Chess is a recreational yet competitive game that helps develop strategies, perseverance, and memory. During the start of the pandemic, I began to start playing chess with my father since it was his hobby and there were limited options of activities, however, after facing defeat several times against my father I was intrigued with the game. Nowadays, I play chess as a recreational activity to relieve my stress, yet it is still beneficial and healthy for my mind. Last year, I discussed with a friend, who is my biggest chess rival, and decided to start a Chess CCA club, which became a great opportunity for us to learn chess and simultaneously teach other students about the game. We started the class with the fundamentals and followed on with more complex chess openings, checkmates, and other significant moves.
The objective of this CAS experience is to develop my knowledge and skills in chess, and have the students being able to defeat an intermediate bot with the ELO of 1000 – 1300. We will also host some MIS chess tournaments when they have all cleared the fundamentals to raise the level of competitiveness and increase the engagement of every student.
During the group leader discussions, I mentioned that it will be best for us to start the lessons by making a survey on Microsoft forms to ask about their current knowledge and skills in chess which will help form our lessons according to their level of ability. After giving out the survey for the students to answer, we guided them into making a chess.com account because it was one of the most famous online chess websites and the platform with which I am most familiar. I also discovered a feature on the platform where we could build a community, which was called “Chess Club”.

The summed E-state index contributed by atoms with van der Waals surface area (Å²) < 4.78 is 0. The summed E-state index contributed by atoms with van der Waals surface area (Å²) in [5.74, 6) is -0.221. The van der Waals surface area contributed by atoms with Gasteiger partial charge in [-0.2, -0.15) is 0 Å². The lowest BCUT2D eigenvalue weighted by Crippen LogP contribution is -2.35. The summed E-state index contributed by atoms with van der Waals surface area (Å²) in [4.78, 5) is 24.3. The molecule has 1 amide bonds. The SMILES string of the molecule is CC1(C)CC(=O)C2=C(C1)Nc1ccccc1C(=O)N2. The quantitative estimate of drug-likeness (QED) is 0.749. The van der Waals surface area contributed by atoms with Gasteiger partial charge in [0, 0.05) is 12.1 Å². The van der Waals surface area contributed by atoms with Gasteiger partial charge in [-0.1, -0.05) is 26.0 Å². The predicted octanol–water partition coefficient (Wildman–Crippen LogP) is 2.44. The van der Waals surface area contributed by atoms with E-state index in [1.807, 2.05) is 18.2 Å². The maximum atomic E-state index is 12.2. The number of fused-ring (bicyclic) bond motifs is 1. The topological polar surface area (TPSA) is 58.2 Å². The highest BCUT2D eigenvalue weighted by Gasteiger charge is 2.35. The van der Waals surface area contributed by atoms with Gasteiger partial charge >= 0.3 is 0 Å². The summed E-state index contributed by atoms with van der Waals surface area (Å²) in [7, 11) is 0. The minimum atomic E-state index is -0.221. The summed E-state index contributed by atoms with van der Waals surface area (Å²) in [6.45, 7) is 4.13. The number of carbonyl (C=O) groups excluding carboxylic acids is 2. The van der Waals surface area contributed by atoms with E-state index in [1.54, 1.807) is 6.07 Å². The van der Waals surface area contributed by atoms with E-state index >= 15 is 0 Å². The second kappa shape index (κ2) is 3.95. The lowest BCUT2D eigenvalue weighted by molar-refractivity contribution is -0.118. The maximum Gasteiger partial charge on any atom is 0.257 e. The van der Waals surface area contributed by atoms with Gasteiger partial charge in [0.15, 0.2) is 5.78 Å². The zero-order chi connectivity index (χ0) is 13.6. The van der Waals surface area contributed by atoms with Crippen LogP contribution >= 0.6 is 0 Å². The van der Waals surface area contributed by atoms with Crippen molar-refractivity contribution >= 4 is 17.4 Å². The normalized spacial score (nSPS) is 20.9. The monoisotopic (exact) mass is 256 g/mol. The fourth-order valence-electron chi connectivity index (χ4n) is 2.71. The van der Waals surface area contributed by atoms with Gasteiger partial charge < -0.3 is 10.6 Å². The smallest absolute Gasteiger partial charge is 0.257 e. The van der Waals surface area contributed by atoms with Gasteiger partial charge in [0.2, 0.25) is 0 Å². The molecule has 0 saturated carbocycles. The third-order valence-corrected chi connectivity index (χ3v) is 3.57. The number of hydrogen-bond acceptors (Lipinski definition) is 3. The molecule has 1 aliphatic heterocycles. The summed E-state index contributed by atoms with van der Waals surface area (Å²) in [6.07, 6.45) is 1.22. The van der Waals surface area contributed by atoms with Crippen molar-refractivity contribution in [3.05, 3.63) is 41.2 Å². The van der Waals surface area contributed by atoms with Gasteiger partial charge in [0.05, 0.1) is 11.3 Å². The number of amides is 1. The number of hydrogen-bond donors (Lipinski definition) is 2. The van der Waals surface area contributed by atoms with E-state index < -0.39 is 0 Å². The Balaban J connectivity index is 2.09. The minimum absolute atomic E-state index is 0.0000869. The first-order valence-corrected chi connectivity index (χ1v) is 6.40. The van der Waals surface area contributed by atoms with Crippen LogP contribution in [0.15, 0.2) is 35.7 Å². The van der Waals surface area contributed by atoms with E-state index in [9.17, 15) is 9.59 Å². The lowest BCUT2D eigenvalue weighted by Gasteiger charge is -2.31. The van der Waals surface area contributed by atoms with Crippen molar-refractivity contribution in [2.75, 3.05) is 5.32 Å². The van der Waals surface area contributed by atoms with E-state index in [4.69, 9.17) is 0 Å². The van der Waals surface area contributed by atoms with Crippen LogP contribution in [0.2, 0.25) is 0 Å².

Initially, we taught a few basic openings for them to start their games with namely Réti Opening, French Defense, Scandinavian Defense, King’s pawn opening. After the introduction to the fundamentals of chess, we asked them to play a game against an adaptive bot to observe their ability and skills through their moves, the number of blunders, and checkmate combinations.
As a leader, I have faced several challenges during the chess club sessions. I have encountered issues with the dates for the chess CCA since there were some disputes with the change of dates when holding the CCA on campus due to no teacher supervision in the class. Furthermore, I have struggled when conducting the sessions with half of the students online and the other half physically present. However, in the next session, we overcame the problem through discussions and polls.
Overall, this experience in teaching chess has been wonderful, beneficial, and entertaining for us as leaders and as well as for the students. Nonetheless, we have collectively developed communication, critical thinking, and memory skills, and personally as a leader I have built confidence, organizing, and leadership skills.